Wednesday , January 27 2021

Oellermann slams Hawks, SIU wants to take 10 years to act on Bosasa damning report



Deputy Chief Justice Raymond Zondo. Photo: Karen Sandison / African News Agency (ANA)

Johannesburg – the former lead investigator in the Special Investigation Unit (SIU) probe has told the Zondo commission that it was "incomprehensible" why it took 10 years for authorities to start arrest in connection with the corrupt activity in the company.

Clinton Oellermann was the lead researcher in the SIU's two-year investigation into Bosasa which began in 2007 and ended in 2009.

The USA was ordered by presidential announcement to investigate allegations of corruption associated with tendering contracts awarded by the corrective services department to the facilities management company.

The report was given to the National Prosecution Authority (NPA) in 2009 and highlighted corrupt activity equivalent to billions of races associated with the tenders. The Hawks only made arrests this year about the report. Several former officials appeared Bosasa including his former COO Angelo Agrizzi in the commercial crime court.

Former correctional officers Patrick Gillingham and Linda Mti were also charged with bail.

The evidence leader, Paul Pretorius, asked Oellermann for his views on why it took a decade for authorities to act. Oellermann said that he could not find any reasonable explanation why he would have taken the case for 10 years to court.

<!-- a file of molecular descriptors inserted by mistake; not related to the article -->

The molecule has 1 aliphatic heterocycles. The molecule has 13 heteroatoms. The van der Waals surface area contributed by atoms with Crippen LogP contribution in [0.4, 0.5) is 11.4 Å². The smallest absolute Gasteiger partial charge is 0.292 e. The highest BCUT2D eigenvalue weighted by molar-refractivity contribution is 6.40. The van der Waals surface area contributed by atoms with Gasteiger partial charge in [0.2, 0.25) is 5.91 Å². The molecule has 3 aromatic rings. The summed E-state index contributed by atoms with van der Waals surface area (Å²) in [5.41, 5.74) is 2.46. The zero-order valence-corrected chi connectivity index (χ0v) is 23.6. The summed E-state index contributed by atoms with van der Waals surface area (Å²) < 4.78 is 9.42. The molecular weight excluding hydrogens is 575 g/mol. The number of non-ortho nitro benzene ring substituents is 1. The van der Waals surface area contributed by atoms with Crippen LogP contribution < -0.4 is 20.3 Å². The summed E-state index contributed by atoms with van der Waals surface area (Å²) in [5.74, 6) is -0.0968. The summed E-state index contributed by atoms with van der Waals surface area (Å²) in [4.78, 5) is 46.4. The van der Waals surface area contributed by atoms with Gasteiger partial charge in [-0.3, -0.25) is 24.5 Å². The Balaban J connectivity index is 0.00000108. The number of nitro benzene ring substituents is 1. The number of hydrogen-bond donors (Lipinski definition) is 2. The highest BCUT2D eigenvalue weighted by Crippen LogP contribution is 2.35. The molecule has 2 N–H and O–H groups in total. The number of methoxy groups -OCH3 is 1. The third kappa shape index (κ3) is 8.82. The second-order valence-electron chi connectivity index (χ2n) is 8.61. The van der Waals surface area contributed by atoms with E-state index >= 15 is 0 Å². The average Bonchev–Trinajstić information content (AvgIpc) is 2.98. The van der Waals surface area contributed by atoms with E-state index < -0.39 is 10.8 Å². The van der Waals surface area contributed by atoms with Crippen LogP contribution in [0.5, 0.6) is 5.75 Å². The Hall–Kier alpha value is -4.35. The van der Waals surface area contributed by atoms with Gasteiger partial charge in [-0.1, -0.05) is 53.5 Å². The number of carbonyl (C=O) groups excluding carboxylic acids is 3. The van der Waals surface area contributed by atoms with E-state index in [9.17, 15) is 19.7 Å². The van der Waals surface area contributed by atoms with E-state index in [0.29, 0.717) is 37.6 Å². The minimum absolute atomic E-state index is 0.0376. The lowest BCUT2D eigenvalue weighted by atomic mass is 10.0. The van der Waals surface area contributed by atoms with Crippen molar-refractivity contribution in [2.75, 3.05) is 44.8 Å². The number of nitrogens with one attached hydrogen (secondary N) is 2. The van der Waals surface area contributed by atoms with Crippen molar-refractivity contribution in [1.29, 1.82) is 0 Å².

He said he could understand whether more evidence was needed, but 10 years was far too long.

“It's unique that an issue has taken this time to get to court,” says Oellermann.

Oellermann also told the commission that the Bosasa, now known as African Global Operations, had brought litigation against the SIU to prevent the whole investigation of the unit.

As a result, the investigation of the unit was largely affected. This was partly because the US chiefs had decided to strike a deal with Bosasa which led to the unit agreeing not to interview officials from Bosasa including directors and Chief Executive Gavin Watson.

Oellermann said that his heads had made the decision and that the investigation had been curtailed as officers could not be interviewed.

The SIU investigation was completed before this legal litigation was completed.

The chairman of the chief commissioner, Raymond Zonodo, asked Oellermann why Watson's name was never mentioned in the SIU inquiry. Oellermann explained that he was unable to interview him because of the legal litigation.

He also said that the evidence against Watson was largely hearsay and that witnesses interviewed mentioned that Watson often kept his hands from the proceedings.

Oellermann said during their investigation into Bosasa, they had found evidence of other suspicious contracts awarded to Bosasa. These tenders related to the home affairs department and the South Africa Airport Company.

Oellermann was asked if any action was being taken in relation to the report when it was given to the NPA and the department of correctional services. He said the only remedial action was the disciplinary case against Gillingham.

He said the disciplinary hearing was later canceled after Gillingham resigned.

"We published the report to the department and made a number of conclusions and recommendations and, apart from established disciplinary proceedings (Gillingham), I am not aware of any further recommendations implemented by the department, t "said Oellermann.

The investigation is ongoing.

IOL


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